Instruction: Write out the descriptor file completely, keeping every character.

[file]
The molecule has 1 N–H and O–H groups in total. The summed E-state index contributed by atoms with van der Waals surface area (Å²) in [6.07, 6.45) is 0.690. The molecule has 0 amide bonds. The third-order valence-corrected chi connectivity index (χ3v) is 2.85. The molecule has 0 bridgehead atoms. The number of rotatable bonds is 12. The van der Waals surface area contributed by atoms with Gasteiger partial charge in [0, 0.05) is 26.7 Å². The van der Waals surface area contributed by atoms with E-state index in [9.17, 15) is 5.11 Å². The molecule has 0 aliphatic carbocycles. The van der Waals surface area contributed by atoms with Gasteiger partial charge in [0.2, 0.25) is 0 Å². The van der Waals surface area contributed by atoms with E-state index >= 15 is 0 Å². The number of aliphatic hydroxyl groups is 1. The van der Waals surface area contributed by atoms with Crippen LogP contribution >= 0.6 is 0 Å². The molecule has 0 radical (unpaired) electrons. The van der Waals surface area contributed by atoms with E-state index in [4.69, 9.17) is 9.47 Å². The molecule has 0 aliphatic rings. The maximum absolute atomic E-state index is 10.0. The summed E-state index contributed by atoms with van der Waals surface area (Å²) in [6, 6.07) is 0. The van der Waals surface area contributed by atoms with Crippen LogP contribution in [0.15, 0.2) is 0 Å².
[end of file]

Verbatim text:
The molecule has 1 N–H and O–H groups in total. The summed E-state index contributed by atoms with van der Waals surface area (Å²) in [6.07, 6.45) is 0.690. The molecule has 0 amide bonds. The third-order valence-corrected chi connectivity index (χ3v) is 2.85. The molecule has 0 bridgehead atoms. The number of rotatable bonds is 12. The van der Waals surface area contributed by atoms with Gasteiger partial charge in [0, 0.05) is 26.7 Å². The van der Waals surface area contributed by atoms with E-state index in [9.17, 15) is 5.11 Å². The molecule has 0 aliphatic carbocycles. The van der Waals surface area contributed by atoms with Gasteiger partial charge in [0.2, 0.25) is 0 Å². The van der Waals surface area contributed by atoms with E-state index >= 15 is 0 Å². The number of aliphatic hydroxyl groups is 1. The van der Waals surface area contributed by atoms with Crippen LogP contribution >= 0.6 is 0 Å². The molecule has 0 radical (unpaired) electrons. The van der Waals surface area contributed by atoms with E-state index in [4.69, 9.17) is 9.47 Å². The molecule has 0 aliphatic rings. The maximum absolute atomic E-state index is 10.0. The summed E-state index contributed by atoms with van der Waals surface area (Å²) in [6, 6.07) is 0. The van der Waals surface area contributed by atoms with Crippen LogP contribution in [0.15, 0.2) is 0 Å².